Additionally, clients have more contextual information about the end users interacting with their applications to understand whether a payment pattern makes sense for that user.
For those reasons, Dwolla expects our clients to responsibly implement the fraud prevention controls most appropriate for their situation. This includes the processes, procedures and monitoring programs necessary to protect your business and prevent potential losses.
Now that you have integrated an RTP API, what’s next? Your business will need to take responsibility in managing your business risk and that of your users by ensuring:
- Confidence in the identity of the recipient of any transaction initiated.
- Established controls to verify the amount of the transaction is correct before being initiated.
- Procedures are in place for handling potential disputes with receiving parties directly.
Implementing dual approvals and verification steps can assist in preventing errors in sending a real-time payment. For example, a business can create a two-step approval process where the user verifies the information submitted and agrees to continue with the process of the payment with an acknowledgement that all transactions are final.
Businesses who support payments between their users may want to consider developing a strategy to group users into tiers based on risk exposure. If a new business or consumer signs up for your platform, it might be wise to require them to establish a successful transaction history utilizing other payment methods before allowing an enhanced experience by granting access to faster payments.
It should be strongly considered to forgo the option of a faster payment if the receiver is not a known business or individual to the sender or otherwise creates an unacceptable level of risk. Another option could be allowing users who undergo enhanced due diligence, ie. providing financial statements along with a personal ID for additional verification, real-time capabilities.
The processes and procedures laid out above can function most effectively if they are coupled with suitable system design principles and automated mechanisms.
Even with 24x7x365 customer service availability, when a transfer can be initiated and completed in seconds, relying on trying to correct an error after the fact is risky. Your business must take reasonable steps to ensure that transactions are authorized in advance otherwise you could end up being responsible to your end users for erroneous payments.
Consider the following types of preventative, detective or corrective controls:
- Ensure that all users (or applications) that are able to initiate faster payments are strongly authenticated. This means properly storing passwords and ensuring they require sufficient complexity, as well as making use of multi-factor authentication to mitigate any remaining password-related risk. In the case of automated processes, using a secure scheme such as OAuth2 (as used by Dwolla) can prevent abuse.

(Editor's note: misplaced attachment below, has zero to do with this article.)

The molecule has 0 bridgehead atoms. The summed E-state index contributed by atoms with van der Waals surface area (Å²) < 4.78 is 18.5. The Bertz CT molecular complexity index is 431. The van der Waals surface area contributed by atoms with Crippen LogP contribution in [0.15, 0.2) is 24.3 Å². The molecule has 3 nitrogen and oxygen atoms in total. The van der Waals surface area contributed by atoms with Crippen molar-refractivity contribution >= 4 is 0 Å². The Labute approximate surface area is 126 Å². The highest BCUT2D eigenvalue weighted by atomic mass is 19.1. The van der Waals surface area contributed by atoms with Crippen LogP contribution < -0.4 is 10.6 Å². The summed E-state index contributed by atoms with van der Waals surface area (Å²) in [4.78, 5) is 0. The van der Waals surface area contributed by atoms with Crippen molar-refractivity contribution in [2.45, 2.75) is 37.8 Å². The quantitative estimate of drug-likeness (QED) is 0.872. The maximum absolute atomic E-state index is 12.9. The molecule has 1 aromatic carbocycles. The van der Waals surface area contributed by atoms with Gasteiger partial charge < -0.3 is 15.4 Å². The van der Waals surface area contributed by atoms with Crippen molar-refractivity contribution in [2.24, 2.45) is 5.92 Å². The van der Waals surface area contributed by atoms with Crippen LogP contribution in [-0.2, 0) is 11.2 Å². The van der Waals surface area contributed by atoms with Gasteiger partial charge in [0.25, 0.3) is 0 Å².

- If the sources of RTP requests are known and static, such as a fixed endpoint in your cloud infrastructure, you can further mitigate the risk of abuse by restricting access to any payment-initiating endpoints by IP address. Of course, you could go further with Mutual TLS authentication if your risk considerations warrant.
- Ensure that you limit authorization to send faster payments to only those users and applications that require that ability. Keeping this list as small as possible will keep multiple risk factors at bay.
- Ensure any public-facing portions of your application, such as login pages or API endpoints, are appropriately protected against abuse by automated tools or botnets. This can include the use of CAPTCHAS, where appropriate, using a third-party service to protect your perimeter or ensuring you have password lockout or login rate-limiting controls in place on login forms.
- Monitor your system to flag any unusual activity, such as payment requests from unexpected users, IP addresses, user agents or other indicators such as large volumes of incorrect password attempts. The horse might be out of the barn at that point, but the sooner you know about it, the sooner you can initiate your incident response procedures and work to mitigate the issue.
- You might also wish to investigate whether you can identify anomalous transactions by other indicators, such as volume, timestamp, destination, etc. These considerations are very situation-dependent.
Become a Real-Time Payments Company
The RTP® Network and RTP transactions are a game changer for companies ready and willing to take the leap into digital payments. Using Dwolla’s modern payment platform, your business can choose from a variety of payment options to move money at your speed—not based on predetermined intervals that are limited to normal business hours.
Take more control of your payments and meet the expectations of your consumers with Dwolla.